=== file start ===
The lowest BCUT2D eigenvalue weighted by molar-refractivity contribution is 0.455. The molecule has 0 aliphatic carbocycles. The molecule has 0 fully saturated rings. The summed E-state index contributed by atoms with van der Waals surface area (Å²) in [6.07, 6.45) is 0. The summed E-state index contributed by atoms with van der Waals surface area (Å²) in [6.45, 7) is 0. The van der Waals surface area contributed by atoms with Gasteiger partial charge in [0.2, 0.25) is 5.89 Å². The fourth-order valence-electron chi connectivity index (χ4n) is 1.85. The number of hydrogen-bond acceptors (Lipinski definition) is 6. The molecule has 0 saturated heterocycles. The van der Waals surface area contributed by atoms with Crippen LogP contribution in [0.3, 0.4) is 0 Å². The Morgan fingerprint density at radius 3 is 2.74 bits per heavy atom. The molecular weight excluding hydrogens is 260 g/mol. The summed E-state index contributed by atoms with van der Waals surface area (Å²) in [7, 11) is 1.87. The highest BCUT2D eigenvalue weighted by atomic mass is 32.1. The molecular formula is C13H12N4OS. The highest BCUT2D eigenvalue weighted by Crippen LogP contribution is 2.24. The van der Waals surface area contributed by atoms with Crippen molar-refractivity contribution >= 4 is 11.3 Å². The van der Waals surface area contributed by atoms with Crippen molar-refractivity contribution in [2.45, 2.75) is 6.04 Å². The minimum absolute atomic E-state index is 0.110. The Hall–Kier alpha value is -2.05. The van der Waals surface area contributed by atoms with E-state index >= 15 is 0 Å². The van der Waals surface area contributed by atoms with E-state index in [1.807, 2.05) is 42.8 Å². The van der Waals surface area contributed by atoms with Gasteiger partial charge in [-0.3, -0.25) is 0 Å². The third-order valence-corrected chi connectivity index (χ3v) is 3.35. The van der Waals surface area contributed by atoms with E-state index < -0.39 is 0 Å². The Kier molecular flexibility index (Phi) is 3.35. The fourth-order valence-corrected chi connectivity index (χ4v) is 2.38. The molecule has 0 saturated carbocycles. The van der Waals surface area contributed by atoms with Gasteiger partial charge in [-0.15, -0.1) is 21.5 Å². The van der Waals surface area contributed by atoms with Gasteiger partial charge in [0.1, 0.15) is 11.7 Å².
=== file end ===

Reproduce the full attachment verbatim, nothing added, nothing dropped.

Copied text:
The lowest BCUT2D eigenvalue weighted by molar-refractivity contribution is 0.455. The molecule has 0 aliphatic carbocycles. The molecule has 0 fully saturated rings. The summed E-state index contributed by atoms with van der Waals surface area (Å²) in [6.07, 6.45) is 0. The summed E-state index contributed by atoms with van der Waals surface area (Å²) in [6.45, 7) is 0. The van der Waals surface area contributed by atoms with Gasteiger partial charge in [0.2, 0.25) is 5.89 Å². The fourth-order valence-electron chi connectivity index (χ4n) is 1.85. The number of hydrogen-bond acceptors (Lipinski definition) is 6. The molecule has 0 saturated heterocycles. The van der Waals surface area contributed by atoms with Crippen LogP contribution in [0.3, 0.4) is 0 Å². The Morgan fingerprint density at radius 3 is 2.74 bits per heavy atom. The molecular weight excluding hydrogens is 260 g/mol. The summed E-state index contributed by atoms with van der Waals surface area (Å²) in [7, 11) is 1.87. The highest BCUT2D eigenvalue weighted by atomic mass is 32.1. The molecular formula is C13H12N4OS. The highest BCUT2D eigenvalue weighted by Crippen LogP contribution is 2.24. The van der Waals surface area contributed by atoms with Crippen molar-refractivity contribution >= 4 is 11.3 Å². The van der Waals surface area contributed by atoms with Crippen molar-refractivity contribution in [2.45, 2.75) is 6.04 Å². The minimum absolute atomic E-state index is 0.110. The Hall–Kier alpha value is -2.05. The van der Waals surface area contributed by atoms with E-state index >= 15 is 0 Å². The van der Waals surface area contributed by atoms with E-state index in [1.807, 2.05) is 42.8 Å². The van der Waals surface area contributed by atoms with Gasteiger partial charge in [-0.3, -0.25) is 0 Å². The third-order valence-corrected chi connectivity index (χ3v) is 3.35. The van der Waals surface area contributed by atoms with E-state index < -0.39 is 0 Å². The Kier molecular flexibility index (Phi) is 3.35. The fourth-order valence-corrected chi connectivity index (χ4v) is 2.38. The molecule has 0 saturated carbocycles. The van der Waals surface area contributed by atoms with Gasteiger partial charge in [-0.15, -0.1) is 21.5 Å². The van der Waals surface area contributed by atoms with Gasteiger partial charge in [0.1, 0.15) is 11.7 Å².